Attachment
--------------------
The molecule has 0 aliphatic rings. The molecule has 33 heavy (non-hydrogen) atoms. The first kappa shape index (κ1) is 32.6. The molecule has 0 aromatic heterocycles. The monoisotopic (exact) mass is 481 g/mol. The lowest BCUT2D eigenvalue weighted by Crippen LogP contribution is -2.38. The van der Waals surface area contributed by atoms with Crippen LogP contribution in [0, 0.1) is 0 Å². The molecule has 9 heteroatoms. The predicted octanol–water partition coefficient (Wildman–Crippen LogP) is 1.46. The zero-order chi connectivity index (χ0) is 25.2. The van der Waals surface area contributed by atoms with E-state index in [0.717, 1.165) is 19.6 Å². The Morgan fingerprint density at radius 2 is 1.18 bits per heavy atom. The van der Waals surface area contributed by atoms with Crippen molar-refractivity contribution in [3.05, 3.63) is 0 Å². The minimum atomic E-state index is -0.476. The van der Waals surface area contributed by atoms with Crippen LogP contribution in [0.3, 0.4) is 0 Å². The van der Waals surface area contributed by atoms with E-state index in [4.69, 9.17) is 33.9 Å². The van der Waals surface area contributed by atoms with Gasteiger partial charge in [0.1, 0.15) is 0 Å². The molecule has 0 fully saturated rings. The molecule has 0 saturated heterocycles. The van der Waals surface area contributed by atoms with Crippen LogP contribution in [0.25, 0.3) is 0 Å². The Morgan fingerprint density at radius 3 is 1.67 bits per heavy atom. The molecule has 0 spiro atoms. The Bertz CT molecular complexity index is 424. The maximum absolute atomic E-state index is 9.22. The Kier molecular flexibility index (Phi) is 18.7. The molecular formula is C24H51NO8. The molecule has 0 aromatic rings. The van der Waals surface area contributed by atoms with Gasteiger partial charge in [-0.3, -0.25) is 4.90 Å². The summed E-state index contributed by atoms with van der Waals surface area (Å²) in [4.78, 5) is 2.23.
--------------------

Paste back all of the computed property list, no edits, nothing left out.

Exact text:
The molecule has 0 aliphatic rings. The molecule has 33 heavy (non-hydrogen) atoms. The first kappa shape index (κ1) is 32.6. The molecule has 0 aromatic heterocycles. The monoisotopic (exact) mass is 481 g/mol. The lowest BCUT2D eigenvalue weighted by Crippen LogP contribution is -2.38. The van der Waals surface area contributed by atoms with Crippen LogP contribution in [0, 0.1) is 0 Å². The molecule has 9 heteroatoms. The predicted octanol–water partition coefficient (Wildman–Crippen LogP) is 1.46. The zero-order chi connectivity index (χ0) is 25.2. The van der Waals surface area contributed by atoms with E-state index in [0.717, 1.165) is 19.6 Å². The Morgan fingerprint density at radius 2 is 1.18 bits per heavy atom. The van der Waals surface area contributed by atoms with Crippen molar-refractivity contribution in [3.05, 3.63) is 0 Å². The minimum atomic E-state index is -0.476. The van der Waals surface area contributed by atoms with Crippen LogP contribution in [0.3, 0.4) is 0 Å². The van der Waals surface area contributed by atoms with E-state index in [4.69, 9.17) is 33.9 Å². The van der Waals surface area contributed by atoms with Gasteiger partial charge in [0.1, 0.15) is 0 Å². The molecule has 0 fully saturated rings. The molecule has 0 saturated heterocycles. The van der Waals surface area contributed by atoms with Crippen LogP contribution in [0.25, 0.3) is 0 Å². The Morgan fingerprint density at radius 3 is 1.67 bits per heavy atom. The molecule has 0 spiro atoms. The Bertz CT molecular complexity index is 424. The maximum absolute atomic E-state index is 9.22. The Kier molecular flexibility index (Phi) is 18.7. The molecular formula is C24H51NO8. The molecule has 0 aromatic rings. The van der Waals surface area contributed by atoms with Gasteiger partial charge in [-0.3, -0.25) is 4.90 Å². The summed E-state index contributed by atoms with van der Waals surface area (Å²) in [4.78, 5) is 2.23.